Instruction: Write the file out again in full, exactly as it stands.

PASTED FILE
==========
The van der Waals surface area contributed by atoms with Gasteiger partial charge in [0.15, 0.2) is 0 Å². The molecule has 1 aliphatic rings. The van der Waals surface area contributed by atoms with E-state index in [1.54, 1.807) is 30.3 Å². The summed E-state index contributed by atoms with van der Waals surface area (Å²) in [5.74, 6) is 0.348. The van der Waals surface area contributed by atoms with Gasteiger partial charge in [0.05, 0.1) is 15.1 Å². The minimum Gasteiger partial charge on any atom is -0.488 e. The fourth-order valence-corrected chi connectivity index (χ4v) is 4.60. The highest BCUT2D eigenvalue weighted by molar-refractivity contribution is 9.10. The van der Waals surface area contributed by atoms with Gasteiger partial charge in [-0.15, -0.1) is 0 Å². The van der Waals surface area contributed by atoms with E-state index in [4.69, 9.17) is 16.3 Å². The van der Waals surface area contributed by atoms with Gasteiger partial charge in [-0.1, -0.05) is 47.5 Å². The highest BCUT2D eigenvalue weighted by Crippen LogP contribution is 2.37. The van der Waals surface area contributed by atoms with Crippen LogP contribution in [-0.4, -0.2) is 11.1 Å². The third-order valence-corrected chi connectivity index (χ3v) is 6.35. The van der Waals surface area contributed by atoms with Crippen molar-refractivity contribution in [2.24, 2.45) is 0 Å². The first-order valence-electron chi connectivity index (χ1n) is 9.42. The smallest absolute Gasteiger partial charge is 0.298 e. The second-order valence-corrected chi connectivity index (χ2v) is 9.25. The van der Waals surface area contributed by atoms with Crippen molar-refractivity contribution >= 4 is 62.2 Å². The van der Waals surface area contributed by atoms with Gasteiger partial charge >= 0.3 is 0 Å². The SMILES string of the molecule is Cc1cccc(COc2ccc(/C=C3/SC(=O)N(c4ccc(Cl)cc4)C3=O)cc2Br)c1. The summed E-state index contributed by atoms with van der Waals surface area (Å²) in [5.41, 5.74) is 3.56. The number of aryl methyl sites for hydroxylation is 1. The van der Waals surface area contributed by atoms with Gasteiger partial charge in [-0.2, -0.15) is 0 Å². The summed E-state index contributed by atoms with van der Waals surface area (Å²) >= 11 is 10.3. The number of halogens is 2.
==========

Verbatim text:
The van der Waals surface area contributed by atoms with Gasteiger partial charge in [0.15, 0.2) is 0 Å². The molecule has 1 aliphatic rings. The van der Waals surface area contributed by atoms with E-state index in [1.54, 1.807) is 30.3 Å². The summed E-state index contributed by atoms with van der Waals surface area (Å²) in [5.74, 6) is 0.348. The van der Waals surface area contributed by atoms with Gasteiger partial charge in [0.05, 0.1) is 15.1 Å². The minimum Gasteiger partial charge on any atom is -0.488 e. The fourth-order valence-corrected chi connectivity index (χ4v) is 4.60. The highest BCUT2D eigenvalue weighted by molar-refractivity contribution is 9.10. The van der Waals surface area contributed by atoms with Gasteiger partial charge in [-0.15, -0.1) is 0 Å². The van der Waals surface area contributed by atoms with E-state index in [4.69, 9.17) is 16.3 Å². The van der Waals surface area contributed by atoms with Gasteiger partial charge in [-0.1, -0.05) is 47.5 Å². The highest BCUT2D eigenvalue weighted by Crippen LogP contribution is 2.37. The van der Waals surface area contributed by atoms with Crippen LogP contribution in [-0.4, -0.2) is 11.1 Å². The third-order valence-corrected chi connectivity index (χ3v) is 6.35. The van der Waals surface area contributed by atoms with Crippen molar-refractivity contribution in [2.24, 2.45) is 0 Å². The first-order valence-electron chi connectivity index (χ1n) is 9.42. The smallest absolute Gasteiger partial charge is 0.298 e. The second-order valence-corrected chi connectivity index (χ2v) is 9.25. The van der Waals surface area contributed by atoms with Crippen molar-refractivity contribution >= 4 is 62.2 Å². The van der Waals surface area contributed by atoms with Gasteiger partial charge >= 0.3 is 0 Å². The SMILES string of the molecule is Cc1cccc(COc2ccc(/C=C3/SC(=O)N(c4ccc(Cl)cc4)C3=O)cc2Br)c1. The summed E-state index contributed by atoms with van der Waals surface area (Å²) in [5.41, 5.74) is 3.56. The number of aryl methyl sites for hydroxylation is 1. The van der Waals surface area contributed by atoms with Gasteiger partial charge in [-0.2, -0.15) is 0 Å². The summed E-state index contributed by atoms with van der Waals surface area (Å²) >= 11 is 10.3. The number of halogens is 2.